GREEN DEALS: Silverton slow down

Australia's largest wind farm is on the back burner, with the construction date now pushed back until at least 2015; Mike Fitzpatrick makes a canny move on wave power and another solar firm bites the dust.

AGL, Silverton Wind Farm

AGL Energy’s massive Silverton wind farm appears likely to be put off until at least 2015, with the energy retailer non-committal on the timing of construction. It is a far cry from original plans held by the site’s former owner Conergy to begin construction as early as 2009/10. It is also a rather dramatic shift in timing since AGL acquired the development rights in March, when it said construction “could commence in 2013”.

"Silverton is a strategic and very important asset for AGL and it will be built sometime in the future," AGL’s General Manager of Power Development, Scott Thomas, told the ABC.

The company said construction on what would be Australia’s largest wind farm won’t begin until its solar farm in the Broken Hill area is built (which is part of the Solar Flagships program). The solar project is expected to be completed in mid-2015, with construction slated to start in 2014. As a result, Silverton appears years away from reality.

Project approval for Silverton was given by the NSW government in 2009 for the construction of 282 turbines, with concept approval granted for 598 wind turbines. Its projected operational capacity is over 1000 MW, but this will be reliant on infrastructure upgrades.

Carnegie Wave Energy, Mike Fitzpatrick and the Navy

Carnegie Wave Energy has a new major shareholder after Renewable Energy Holdings sold down its stake for a pittance. The off-market transfer of 53 per cent of its 21 per cent stake in the company was snapped up by a consortium of investors led by 88 Green Ventures, a Mike Fitzpatrick vehicle. The shares were picked up for 1 cent, well below the 3.8 cents the company closed at on Friday, the day of the announcement.

Fitzpatrick is the current chair of the AFL, and serves on the boards of Rio Tinto and Walter & Eliza Hall Institute of Medical Research. He is hardly a newcomer to the clean energy sector, having previously served as a director at Pacific Hydro from 1996 to 2004, among other roles, during his time at Hastings Fund Management – a company he founded.

All this is just background to the big news for the company however – the signing of a PPA for the Perth Wave Energy Project on Garden Island. The deal with the Australian Department of Defence will see Carnegie supply power to the base of HMAS Stirling, Australia’s largest naval facility. The news on Monday sent the shares soaring over 25 per cent, to 4.9 cents, making the Fitzpatrick buy look even more of a bargain.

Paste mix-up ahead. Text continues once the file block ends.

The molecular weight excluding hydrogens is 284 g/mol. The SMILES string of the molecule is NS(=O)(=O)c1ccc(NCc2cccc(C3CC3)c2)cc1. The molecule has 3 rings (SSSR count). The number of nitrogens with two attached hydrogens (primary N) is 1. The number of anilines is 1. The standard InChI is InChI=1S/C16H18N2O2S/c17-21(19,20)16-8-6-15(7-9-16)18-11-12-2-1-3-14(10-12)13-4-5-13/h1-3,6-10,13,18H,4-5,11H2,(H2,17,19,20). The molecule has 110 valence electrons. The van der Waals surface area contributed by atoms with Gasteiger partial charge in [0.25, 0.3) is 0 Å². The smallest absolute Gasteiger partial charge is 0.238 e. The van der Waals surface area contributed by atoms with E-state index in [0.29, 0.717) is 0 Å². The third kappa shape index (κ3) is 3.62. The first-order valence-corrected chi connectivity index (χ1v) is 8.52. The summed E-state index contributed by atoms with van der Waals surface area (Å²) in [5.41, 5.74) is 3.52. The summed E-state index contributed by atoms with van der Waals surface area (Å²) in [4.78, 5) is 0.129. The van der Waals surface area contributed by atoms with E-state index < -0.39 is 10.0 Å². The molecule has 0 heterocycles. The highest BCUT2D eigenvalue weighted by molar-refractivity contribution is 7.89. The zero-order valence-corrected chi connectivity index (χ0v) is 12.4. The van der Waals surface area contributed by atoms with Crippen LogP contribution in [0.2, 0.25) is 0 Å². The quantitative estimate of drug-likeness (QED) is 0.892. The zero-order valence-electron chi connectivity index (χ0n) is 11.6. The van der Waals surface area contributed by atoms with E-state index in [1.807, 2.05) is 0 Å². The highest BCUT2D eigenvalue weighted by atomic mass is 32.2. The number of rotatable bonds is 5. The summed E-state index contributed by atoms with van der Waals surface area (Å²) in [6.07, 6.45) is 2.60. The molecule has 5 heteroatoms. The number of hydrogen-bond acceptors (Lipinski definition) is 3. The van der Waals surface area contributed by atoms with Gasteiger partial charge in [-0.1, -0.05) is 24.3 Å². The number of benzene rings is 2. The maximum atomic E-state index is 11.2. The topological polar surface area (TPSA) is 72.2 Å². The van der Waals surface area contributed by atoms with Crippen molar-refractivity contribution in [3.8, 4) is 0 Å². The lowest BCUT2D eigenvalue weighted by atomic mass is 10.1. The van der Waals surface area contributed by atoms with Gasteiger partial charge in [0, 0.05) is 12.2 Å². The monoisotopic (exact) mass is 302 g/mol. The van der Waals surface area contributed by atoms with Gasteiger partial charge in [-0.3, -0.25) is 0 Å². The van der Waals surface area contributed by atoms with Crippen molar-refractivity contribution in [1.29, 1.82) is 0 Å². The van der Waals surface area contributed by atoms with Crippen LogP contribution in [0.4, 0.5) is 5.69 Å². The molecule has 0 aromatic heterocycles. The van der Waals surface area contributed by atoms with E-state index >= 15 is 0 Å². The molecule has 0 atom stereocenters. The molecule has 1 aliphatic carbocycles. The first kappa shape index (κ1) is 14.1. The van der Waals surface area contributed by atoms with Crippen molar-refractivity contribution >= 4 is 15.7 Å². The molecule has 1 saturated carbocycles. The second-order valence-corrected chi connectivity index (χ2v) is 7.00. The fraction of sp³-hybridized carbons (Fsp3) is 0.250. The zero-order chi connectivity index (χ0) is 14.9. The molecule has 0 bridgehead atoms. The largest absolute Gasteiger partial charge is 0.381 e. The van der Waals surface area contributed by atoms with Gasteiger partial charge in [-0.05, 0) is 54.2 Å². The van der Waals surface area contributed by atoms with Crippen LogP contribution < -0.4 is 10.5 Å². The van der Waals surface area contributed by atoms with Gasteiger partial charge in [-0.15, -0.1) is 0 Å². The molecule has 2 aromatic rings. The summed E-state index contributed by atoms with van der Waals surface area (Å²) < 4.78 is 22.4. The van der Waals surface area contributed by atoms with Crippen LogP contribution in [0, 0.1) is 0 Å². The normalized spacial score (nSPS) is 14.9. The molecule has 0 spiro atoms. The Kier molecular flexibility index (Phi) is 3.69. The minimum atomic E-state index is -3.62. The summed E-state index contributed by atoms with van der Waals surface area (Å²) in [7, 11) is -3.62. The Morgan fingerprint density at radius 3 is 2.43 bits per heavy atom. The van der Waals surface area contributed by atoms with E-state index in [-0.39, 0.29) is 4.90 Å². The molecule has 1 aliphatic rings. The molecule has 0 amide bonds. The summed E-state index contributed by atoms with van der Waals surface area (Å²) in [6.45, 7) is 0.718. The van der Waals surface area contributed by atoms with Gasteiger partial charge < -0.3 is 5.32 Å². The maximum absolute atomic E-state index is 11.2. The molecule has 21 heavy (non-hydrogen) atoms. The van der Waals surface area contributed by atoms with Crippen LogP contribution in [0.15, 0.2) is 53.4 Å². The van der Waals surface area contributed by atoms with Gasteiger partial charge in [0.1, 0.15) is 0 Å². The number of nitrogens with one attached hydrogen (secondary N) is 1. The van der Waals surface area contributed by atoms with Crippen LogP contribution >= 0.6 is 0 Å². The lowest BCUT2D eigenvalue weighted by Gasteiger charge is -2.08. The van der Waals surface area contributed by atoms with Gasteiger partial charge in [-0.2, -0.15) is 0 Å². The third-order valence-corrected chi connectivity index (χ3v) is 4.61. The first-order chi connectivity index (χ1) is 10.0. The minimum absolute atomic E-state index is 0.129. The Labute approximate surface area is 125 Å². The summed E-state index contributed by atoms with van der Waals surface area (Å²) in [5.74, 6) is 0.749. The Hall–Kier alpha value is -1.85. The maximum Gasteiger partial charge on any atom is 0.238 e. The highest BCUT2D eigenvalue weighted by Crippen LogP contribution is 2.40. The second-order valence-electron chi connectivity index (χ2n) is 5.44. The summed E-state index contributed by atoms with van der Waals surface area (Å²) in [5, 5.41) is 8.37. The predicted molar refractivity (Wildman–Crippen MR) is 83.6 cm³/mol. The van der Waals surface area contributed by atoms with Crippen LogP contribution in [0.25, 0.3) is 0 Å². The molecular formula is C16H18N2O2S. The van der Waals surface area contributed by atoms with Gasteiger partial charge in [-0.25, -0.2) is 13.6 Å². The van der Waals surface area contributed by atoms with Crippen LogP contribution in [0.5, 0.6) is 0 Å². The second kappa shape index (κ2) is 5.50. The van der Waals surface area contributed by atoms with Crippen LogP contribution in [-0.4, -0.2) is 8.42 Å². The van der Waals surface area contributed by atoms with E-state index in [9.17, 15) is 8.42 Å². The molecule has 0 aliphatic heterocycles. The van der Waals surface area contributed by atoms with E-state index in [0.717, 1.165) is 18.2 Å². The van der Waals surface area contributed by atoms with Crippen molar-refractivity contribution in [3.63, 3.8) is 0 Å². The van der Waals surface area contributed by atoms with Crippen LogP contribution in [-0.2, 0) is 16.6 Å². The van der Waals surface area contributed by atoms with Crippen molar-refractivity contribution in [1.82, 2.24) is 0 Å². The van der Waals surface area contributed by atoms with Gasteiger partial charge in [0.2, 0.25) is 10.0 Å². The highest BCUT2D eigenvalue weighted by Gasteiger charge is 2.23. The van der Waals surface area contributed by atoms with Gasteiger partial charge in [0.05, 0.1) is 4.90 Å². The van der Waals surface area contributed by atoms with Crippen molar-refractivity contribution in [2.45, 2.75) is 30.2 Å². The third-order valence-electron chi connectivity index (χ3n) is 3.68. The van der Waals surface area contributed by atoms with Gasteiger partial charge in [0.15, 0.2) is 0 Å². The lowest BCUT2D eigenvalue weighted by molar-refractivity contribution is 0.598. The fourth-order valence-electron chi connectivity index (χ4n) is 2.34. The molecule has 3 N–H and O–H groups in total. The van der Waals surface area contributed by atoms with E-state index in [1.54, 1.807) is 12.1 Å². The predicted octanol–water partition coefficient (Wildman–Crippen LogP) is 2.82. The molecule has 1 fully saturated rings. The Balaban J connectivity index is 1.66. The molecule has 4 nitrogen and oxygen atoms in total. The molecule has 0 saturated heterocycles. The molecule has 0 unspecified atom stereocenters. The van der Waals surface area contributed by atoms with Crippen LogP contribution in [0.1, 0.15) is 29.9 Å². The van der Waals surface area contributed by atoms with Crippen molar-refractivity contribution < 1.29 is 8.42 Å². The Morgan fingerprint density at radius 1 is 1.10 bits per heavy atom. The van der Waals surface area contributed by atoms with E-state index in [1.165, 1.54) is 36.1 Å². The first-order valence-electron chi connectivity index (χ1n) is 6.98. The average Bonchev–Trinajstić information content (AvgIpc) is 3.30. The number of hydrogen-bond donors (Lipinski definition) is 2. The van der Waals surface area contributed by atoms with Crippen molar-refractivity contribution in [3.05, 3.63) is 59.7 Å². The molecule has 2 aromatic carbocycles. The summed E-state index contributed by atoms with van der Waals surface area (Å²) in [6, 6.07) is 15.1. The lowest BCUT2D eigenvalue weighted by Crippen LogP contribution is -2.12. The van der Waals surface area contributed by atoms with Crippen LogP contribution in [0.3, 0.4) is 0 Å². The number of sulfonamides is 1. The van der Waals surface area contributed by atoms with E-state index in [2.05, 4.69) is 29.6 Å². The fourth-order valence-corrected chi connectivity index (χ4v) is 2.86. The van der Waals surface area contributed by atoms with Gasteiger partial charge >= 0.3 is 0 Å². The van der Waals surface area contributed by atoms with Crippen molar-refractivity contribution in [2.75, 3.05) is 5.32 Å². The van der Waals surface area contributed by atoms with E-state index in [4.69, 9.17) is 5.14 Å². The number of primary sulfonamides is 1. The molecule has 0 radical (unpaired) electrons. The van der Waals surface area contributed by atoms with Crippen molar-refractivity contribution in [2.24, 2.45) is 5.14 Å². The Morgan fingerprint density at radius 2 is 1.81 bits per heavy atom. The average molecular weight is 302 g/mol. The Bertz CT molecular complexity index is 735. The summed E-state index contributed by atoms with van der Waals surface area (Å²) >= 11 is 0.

Carnegie is hopeful of providing its first power to the grid from the project by the end of 2013.

Cloncurry Solar Farm

All is not lost for the Cloncurry Solar Farm despite the Queensland government’s funding backtrack placing the project in doubt. Ingenero, the managers of the project, are hopeful the newly created Clean Energy Finance Corporation will see the benefits of the $6.8 million 2.1 MW project in the Sunshine State.

"We're looking for two main things for the Cloncurry Solar Farm. One of them is investment funds, so the CEFC would be a perfect body to provide funds for the project," Ingenero General Manager Roger Whitby told the ABC.

The Newman government walked away from a $5.7 million Queensland government funding commitment in May.

Wave power

Nasdaq-listed Ocean Power Technologies and one of the world’s largest defence contractors Lockheed Martin are looking to develop a 19 megawatt wave-energy project in Victoria. The project is one of the largest wave energy projects announced to date, the companies said, and will be backed by a $66.5 million Australian government grant.

"Lockheed Martin's commitment to alternative energy and its engineering, production, and systems integration expertise will provide momentum to our Australia initiatives, where both companies see great potential for large-scale wave energy generation,” Charles Dunleavy, Chief Executive Officer of OPT, said.

OPT said it is pursuing power purchase agreements with local industry and utilities. 


Centrotherm has entered administration, joining the long list of solar manufacturers to have done so this year. With the German company long rumoured to be in trouble, the news doesn’t come as a shock, but it does highlight the continued pressures on solar firms thanks to the lower prices stemming from the supply glut. How much longer will the shake-out continue?

You can follow Daniel Palmer on Twitter @Danielbpalmer.

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